More than five years after PET/CT technology thrust open the door to clinical molecular imaging, the technology is now proving its clinical worth. As the National Oncologic PET Registry (NOPR) releases data collected over the last two years, the value of PET/CT in oncology patient management is clear.
The NOPR, designed to examine the role of PET in management of cancers not currently eligible for Medicare coverage, points to the value of PET/CT imaging. “Based on the data, we can expect PET/CT results to change patient management in about 35 percent of cases,” states Chaitanya Divgi, MD, chief of nuclear medicine and clinical molecular imaging at the University of Pennsylvania Health System in Philadelphia. If the Centers for Medicare & Medicaid Services (CMS) accept the data, PET/CT access should improve, says Todd Blodgett, MD, chief of cancer imaging at University of Pittsburgh Medical Center (UPMC) in Pennsylvania.
PET/CT is spreading it wings beyond oncology, too. The hybrid modality is a boon to cardiac imaging, providing a solid option for an array of cardiovascular imaging needs. This month, Health Imaging & IT visits a trio of experts to learn more about molecular imaging’s premiere modality.
Oncology imaging: Removing barriers, new frontiers
Oncology imaging is the major growth area for PET/CT imaging. The publication of NOPR data could open the door to applications in scores of additional cancers. “NOPR applies to staging and re-staging of any malignancy currently not covered by Medicare or a third-party payor,” explains Blodgett. The significance is tremendous because the lack of reimbursement has limited PET/CT imaging.
Although reimbursement policies vary by state, in many cases payors do not reimburse for PET/CT without a previous diagnostic CT study. If the CT results are normal, it can be difficult to persuade an oncologist to order a PET study. Reimbursement woes cross paths with a second barrier—physician education.
“Even in the United States where PET/CT systems are ubiquitous, PET/CT is underutilized because many physicians think CT is the gold standard. But CT often misses lesions that are detected with PET or PET/CT,” notes Blodgett. If the CT is abnormal, the oncologist may use the CT for decision-making; however, baseline PET/CT studies are critical and can change the overall approach to patient management. Take, for example, lung cancer patients. “There is no low-risk lung cancer. A patient should not be referred to surgery if occult metastatic disease is present,” says Blodgett. And PET/CT, rather than CT, is the best means to locate occult disease.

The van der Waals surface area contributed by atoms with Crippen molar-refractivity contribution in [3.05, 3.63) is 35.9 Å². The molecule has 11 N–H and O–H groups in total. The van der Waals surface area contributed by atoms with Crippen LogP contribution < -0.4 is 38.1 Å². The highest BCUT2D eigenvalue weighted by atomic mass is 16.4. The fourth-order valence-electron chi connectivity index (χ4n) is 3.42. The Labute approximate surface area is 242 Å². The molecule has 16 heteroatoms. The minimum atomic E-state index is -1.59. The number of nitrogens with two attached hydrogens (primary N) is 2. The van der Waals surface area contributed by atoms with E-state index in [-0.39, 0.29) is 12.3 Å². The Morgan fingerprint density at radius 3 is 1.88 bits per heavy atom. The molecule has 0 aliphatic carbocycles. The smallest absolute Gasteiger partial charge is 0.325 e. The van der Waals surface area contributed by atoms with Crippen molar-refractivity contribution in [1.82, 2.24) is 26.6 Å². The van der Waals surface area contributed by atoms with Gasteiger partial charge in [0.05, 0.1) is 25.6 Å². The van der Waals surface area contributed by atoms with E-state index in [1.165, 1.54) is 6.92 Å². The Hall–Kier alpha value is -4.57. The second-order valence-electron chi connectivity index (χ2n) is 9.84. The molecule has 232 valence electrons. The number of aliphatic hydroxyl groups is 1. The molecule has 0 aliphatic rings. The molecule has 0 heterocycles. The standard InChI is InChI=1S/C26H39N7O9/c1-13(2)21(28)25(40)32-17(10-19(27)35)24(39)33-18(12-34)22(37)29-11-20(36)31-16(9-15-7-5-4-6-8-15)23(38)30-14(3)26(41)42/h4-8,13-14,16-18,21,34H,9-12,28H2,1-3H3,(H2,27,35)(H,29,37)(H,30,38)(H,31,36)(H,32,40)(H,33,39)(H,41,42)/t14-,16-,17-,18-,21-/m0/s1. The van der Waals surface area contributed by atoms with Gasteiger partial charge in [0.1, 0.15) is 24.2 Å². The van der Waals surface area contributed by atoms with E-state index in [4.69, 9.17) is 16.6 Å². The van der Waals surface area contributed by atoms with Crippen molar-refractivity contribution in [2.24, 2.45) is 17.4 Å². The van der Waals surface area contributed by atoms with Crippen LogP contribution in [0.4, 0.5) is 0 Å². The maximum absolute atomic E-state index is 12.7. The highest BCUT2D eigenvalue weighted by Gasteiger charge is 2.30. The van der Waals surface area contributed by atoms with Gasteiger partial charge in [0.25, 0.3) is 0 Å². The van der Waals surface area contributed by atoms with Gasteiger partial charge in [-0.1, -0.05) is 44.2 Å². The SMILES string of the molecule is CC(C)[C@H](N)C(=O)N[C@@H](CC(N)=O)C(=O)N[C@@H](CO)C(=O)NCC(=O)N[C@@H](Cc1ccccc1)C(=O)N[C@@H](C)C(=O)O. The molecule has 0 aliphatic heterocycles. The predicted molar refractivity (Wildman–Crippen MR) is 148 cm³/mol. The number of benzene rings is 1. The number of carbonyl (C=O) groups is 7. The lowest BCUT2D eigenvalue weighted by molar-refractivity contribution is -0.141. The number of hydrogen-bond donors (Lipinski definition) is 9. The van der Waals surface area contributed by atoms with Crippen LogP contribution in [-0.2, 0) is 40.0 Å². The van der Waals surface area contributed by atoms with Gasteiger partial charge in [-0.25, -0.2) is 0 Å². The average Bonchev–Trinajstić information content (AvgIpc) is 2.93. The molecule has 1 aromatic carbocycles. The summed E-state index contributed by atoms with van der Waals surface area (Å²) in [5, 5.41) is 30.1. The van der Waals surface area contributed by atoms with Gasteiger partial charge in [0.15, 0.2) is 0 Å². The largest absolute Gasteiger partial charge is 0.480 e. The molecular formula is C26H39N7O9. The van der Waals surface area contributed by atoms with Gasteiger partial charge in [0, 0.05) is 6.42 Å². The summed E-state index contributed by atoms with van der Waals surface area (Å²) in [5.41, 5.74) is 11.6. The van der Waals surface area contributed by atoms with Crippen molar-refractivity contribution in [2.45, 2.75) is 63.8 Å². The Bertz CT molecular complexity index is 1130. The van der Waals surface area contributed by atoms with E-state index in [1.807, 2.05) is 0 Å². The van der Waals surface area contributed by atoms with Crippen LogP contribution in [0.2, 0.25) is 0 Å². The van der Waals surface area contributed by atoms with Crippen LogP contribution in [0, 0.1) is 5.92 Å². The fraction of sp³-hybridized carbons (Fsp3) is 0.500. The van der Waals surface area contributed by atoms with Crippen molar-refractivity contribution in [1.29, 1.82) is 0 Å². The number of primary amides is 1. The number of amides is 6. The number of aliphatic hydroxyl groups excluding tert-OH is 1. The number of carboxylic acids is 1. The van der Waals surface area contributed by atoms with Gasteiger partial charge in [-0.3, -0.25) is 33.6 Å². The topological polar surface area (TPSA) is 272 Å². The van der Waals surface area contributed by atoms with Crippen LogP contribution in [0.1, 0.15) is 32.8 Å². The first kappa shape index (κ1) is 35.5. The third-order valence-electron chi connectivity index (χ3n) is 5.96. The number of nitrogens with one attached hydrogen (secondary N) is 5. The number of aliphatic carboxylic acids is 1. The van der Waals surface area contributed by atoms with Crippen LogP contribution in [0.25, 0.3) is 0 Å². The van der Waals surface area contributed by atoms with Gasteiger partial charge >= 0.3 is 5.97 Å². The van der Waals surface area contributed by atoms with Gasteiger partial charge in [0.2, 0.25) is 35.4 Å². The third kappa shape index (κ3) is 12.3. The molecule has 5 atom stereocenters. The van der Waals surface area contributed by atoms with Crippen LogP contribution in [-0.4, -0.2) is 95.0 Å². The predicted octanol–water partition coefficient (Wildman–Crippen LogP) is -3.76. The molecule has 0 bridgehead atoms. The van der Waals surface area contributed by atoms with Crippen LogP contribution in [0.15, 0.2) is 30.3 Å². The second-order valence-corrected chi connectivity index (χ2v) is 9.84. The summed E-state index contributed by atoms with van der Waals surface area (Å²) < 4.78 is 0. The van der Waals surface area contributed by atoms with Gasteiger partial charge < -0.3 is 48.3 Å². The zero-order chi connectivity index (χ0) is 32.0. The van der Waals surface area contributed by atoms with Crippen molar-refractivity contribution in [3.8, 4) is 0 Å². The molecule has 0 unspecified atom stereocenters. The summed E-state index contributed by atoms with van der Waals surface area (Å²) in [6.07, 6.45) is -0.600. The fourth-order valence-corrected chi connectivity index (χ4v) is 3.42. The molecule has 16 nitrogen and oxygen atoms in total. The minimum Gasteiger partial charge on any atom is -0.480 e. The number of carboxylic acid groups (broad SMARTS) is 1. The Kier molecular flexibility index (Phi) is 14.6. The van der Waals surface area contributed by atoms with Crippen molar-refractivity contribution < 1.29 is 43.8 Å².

“The reimbursement paradigm needs to be reversed,” states Divgi, with simultaneous PET/CT serving as the gold standard for staging and treatment efficacy monitoring. As the reimbursement climate changes, PET/CT providers and radiologists need to address other barriers to more widespread use of PET/CT imaging. “It’s critical for radiologists to interact with our oncology colleagues to make sure they understand the appropriate role of PET/CT,” continues Divgi. In other words, radiologists need to make time to attend tumor boards and multi-disciplinary conferences, where they can educate colleagues about the value of PET/CT imaging. Another key piece of the puzzle is the clinically relevant report. The report should describe areas of increased uptake and SUV and include clinical interpretations that can guide cancer patient management.
On the oncology horizon
Treatment efficacy monitoring or response to therapy could be the next major PET/CT application. “It appears that physicians should be able to predict whether or not a therapy is working earlier with PET/CT than with CT alone,” explains Blodgett. Currently, PET/CT is approved only for therapeutic monitoring of breast cancer patients. “As more therapeutic options become available for different types of cancer, it’s important to employ PET/CT imaging for therapeutic monitoring,” continues Blodgett. That’s because physicians can switch a patient’s therapy if the PET/CT data show that the patient is not responding to the first-line therapy.
Divgi of the University of Pennsylvania Health Center believes treatment efficacy monitoring could see significant growth in the next few years. Currently, Divgi’s department completes about 16 PET/CT studies daily on its Philips Healthcare Gemini Time of Flight PET/CT scanner. About 20 percent of studies are staging studies, another 20 percent are ordered